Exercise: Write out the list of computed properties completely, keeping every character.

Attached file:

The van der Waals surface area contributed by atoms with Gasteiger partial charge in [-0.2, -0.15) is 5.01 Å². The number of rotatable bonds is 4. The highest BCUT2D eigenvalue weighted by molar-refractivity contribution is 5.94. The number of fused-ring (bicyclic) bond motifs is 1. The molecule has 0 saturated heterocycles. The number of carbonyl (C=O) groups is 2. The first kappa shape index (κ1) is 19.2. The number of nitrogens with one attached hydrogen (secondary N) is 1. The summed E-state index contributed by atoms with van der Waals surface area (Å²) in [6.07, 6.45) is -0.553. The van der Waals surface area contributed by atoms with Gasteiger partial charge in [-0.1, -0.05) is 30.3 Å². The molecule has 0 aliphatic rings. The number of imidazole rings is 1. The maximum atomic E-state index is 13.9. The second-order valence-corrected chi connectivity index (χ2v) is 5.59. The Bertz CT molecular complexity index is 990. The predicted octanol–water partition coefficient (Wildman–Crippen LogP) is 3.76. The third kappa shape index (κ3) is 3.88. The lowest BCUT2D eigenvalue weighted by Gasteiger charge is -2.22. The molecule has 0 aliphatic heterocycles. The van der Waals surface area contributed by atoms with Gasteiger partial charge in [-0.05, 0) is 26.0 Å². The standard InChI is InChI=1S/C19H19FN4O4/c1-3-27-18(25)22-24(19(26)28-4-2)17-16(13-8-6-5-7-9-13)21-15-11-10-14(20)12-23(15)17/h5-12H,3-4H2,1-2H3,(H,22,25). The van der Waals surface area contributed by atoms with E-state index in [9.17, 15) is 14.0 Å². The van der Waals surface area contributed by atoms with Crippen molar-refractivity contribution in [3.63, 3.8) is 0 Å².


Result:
The van der Waals surface area contributed by atoms with Gasteiger partial charge in [-0.2, -0.15) is 5.01 Å². The number of rotatable bonds is 4. The highest BCUT2D eigenvalue weighted by molar-refractivity contribution is 5.94. The number of fused-ring (bicyclic) bond motifs is 1. The molecule has 0 saturated heterocycles. The number of carbonyl (C=O) groups is 2. The first kappa shape index (κ1) is 19.2. The number of nitrogens with one attached hydrogen (secondary N) is 1. The summed E-state index contributed by atoms with van der Waals surface area (Å²) in [6.07, 6.45) is -0.553. The van der Waals surface area contributed by atoms with Gasteiger partial charge in [-0.1, -0.05) is 30.3 Å². The molecule has 0 aliphatic rings. The number of imidazole rings is 1. The maximum atomic E-state index is 13.9. The second-order valence-corrected chi connectivity index (χ2v) is 5.59. The Bertz CT molecular complexity index is 990. The predicted octanol–water partition coefficient (Wildman–Crippen LogP) is 3.76. The third kappa shape index (κ3) is 3.88. The lowest BCUT2D eigenvalue weighted by Gasteiger charge is -2.22. The molecule has 0 aliphatic heterocycles. The van der Waals surface area contributed by atoms with Gasteiger partial charge in [-0.05, 0) is 26.0 Å². The standard InChI is InChI=1S/C19H19FN4O4/c1-3-27-18(25)22-24(19(26)28-4-2)17-16(13-8-6-5-7-9-13)21-15-11-10-14(20)12-23(15)17/h5-12H,3-4H2,1-2H3,(H,22,25). The van der Waals surface area contributed by atoms with E-state index in [9.17, 15) is 14.0 Å². The van der Waals surface area contributed by atoms with Crippen molar-refractivity contribution in [3.63, 3.8) is 0 Å².